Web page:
The Grayling (thymallus thymallus) , the lady of the stream once thrown up the bank and considered a pest by the keepers of the Chalk Streams and Trout anglers alike. Thought to be in direct competition with the Brown Trout and not only competing for food but also the best lies in the river. Thankfully that attitude has changed over the years and Grayling are now highly prized by many anglers seeking an alternative in the Trout closed season. A good fish would be in the 2lb bracket or 40-45cm in length but there are bigger Grayling to be had if you know where to look. Fish to 4lb have been taken in this country.
As the nights draw in and the cold winds wrap their tentacles around the back end of October, most self-respecting Trout anglers are packing away their kit for the winter. This is when a hardy breed surface and revel in the prospect of hitting frost covered banks. The Grayling angler makes the most of the shorter days searching the gravel patches on the river looking for the pods of Grayling. Once located and they can be difficult to spot, how to catch them? That’s the million-dollar question! I have fished for Grayling in the South of England predominantly so I will concentrate on that in this article.
The river is a fickle beast and we have all complained that there is too much water, its high and dirty. It’s too low and clear you can’t get near them, fisherman who would have them! Let’s tackle high and dirty first, this can be a bit of a blessing to the Grayling anger. You can no longer sight fish so you have to reason that the fish are going to have some trouble spotting you. This means you can get up close and personal, the Grayling are still there and will be happily feeding away. One item of food that can feature in these conditions will be the earth worm, washed from the side of the banks they become fair game to hungry fish.
Love them or hate them the squirmy wormy is a game changer in these conditions and will often take Grayling when all else is failing. I have found the best way to fish them is with a heavy anchor pattern on the point and the squirmy a foot or so up the cast. I prefer a longer rod for this method 10’ plus is good, 11’ is better. This gives you the reach to fish your flies across a run with perfect control. Depending on the speed of the river you can either fish up or downstream. Grayling are not as spooky as trout and will often come and feed from your boot laces. Some of the biggest fish I have caught came from only a very short distance from me.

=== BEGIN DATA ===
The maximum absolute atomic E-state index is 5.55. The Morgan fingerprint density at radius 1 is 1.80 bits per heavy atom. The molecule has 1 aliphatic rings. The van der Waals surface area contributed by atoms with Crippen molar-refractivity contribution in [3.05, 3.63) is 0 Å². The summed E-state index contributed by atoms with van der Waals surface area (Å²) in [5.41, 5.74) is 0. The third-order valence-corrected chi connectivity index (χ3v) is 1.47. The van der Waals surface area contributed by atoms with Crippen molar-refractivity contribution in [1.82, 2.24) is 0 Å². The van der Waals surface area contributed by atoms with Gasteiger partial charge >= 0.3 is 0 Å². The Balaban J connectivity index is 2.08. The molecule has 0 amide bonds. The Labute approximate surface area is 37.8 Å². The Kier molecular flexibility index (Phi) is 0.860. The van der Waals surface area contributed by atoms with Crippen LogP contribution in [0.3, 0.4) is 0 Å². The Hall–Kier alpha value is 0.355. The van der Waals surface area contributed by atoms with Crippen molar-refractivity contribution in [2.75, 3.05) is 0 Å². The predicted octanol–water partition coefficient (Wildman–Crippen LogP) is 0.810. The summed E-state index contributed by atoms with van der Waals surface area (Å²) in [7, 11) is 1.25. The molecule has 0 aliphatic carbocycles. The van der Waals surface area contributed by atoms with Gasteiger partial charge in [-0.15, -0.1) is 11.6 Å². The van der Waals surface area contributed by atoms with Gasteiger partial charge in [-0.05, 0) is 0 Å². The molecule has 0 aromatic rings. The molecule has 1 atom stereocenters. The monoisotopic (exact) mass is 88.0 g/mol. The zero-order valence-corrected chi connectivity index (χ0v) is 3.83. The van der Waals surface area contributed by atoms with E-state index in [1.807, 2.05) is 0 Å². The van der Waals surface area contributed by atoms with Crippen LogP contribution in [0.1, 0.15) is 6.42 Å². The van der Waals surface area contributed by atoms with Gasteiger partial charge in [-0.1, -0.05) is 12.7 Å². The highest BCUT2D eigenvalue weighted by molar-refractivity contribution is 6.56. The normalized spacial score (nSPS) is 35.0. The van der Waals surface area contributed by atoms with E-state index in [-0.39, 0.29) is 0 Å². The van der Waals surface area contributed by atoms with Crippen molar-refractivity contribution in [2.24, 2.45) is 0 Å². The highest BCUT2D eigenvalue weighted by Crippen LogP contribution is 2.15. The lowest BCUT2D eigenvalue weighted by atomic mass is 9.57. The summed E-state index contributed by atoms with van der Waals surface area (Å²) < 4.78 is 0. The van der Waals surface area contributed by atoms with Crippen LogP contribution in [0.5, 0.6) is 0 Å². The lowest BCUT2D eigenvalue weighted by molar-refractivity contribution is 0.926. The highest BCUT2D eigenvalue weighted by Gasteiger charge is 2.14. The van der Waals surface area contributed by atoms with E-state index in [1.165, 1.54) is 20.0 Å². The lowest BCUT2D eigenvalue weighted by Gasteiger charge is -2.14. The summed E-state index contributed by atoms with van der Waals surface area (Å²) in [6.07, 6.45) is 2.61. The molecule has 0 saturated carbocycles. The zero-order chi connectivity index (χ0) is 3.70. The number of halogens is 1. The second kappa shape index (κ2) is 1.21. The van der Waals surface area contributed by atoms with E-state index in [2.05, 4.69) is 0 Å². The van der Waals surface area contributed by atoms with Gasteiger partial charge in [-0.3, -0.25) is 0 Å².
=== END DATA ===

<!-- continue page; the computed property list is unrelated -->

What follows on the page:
When conditions are good Grayling can present you with great sport on the dry fly or even the odd occasion fishing wet flies through a pod can produce the goods. For dry fly fishing I like a shorter rod and a light line 8’6 – 9’ for a #3. Some advocate a heavier set up for coping with the wind but I have never found this to be the case. I usually have a 9’ tapered leader which I have cut down from the tip where I attach a tippet ring. This cuts down the amount of tippet that you can burn through. Fluro Vs Copolymer to be honest if you are fishing .08 diameter tippet as I often do it makes little difference. If I think I am in with a shout of a better fish then copolymer would be my tippet of choice in .12. A green bodied sedge in a size 18 seems to always do me well for the Grayling despite what is coming off in regard to fly life.
By far one of my favourite methods is the delicate Duo or the klink and dink as it is sometime referred to. This involves using a small nymph under a buoyant dry fly such as a balloon caddis or a sedge pattern. My favourite though is a parachute Adams you can vary the post colour to cope with difficult light and it will also take lots of fish. You can fish this right down in size and when the water is low I have fished the dry fly #18 and an unweighted pheasant tail nymph below it #20. This has often been the only way to catch fish when the river is on its bones.
Far superior anglers to me would recommend that you fish the dry on a dropper and this has its merits. My choice though is to suspend the nymph from the bend of the hook, I have tried to use a dropper but always come back to this way of doing my business. This technique has its limitations and some would argue that you are neither fishing the nymph nor the dry fly properly and who am I to disagree. What I can say with some confidence is when conditions dictate this method is hard to beat when it comes to putting fish in the net.
Are these the only ways to catch Grayling, most certainly not. I dare say I have barely scratched the surface. I can heartily recommend spending some time if conditions permit just observing the fish. Much can be learned by just watching the behaviour of the fish, I have often watched as my flies have come through a pod only to be rejected. The first time a fish may come and look the second time through the entire pod ignores the fly. It is as though they have a collective consciousness and have as a group decided that this is not a food item. I find the best way to combat this is to change patterns often until you get a positive reaction.
If you have not tried Grayling fishing on the fly don’t do it! It’s often freezing cold and raining and after a couple of hours you can’t even feel your hands let alone tie on a fly. Just sit at home in front of the fire with your feet up reading the latest fishing mag. Only idiots would venture out in these conditions. I for one am a happy idiot, I have been called much worse.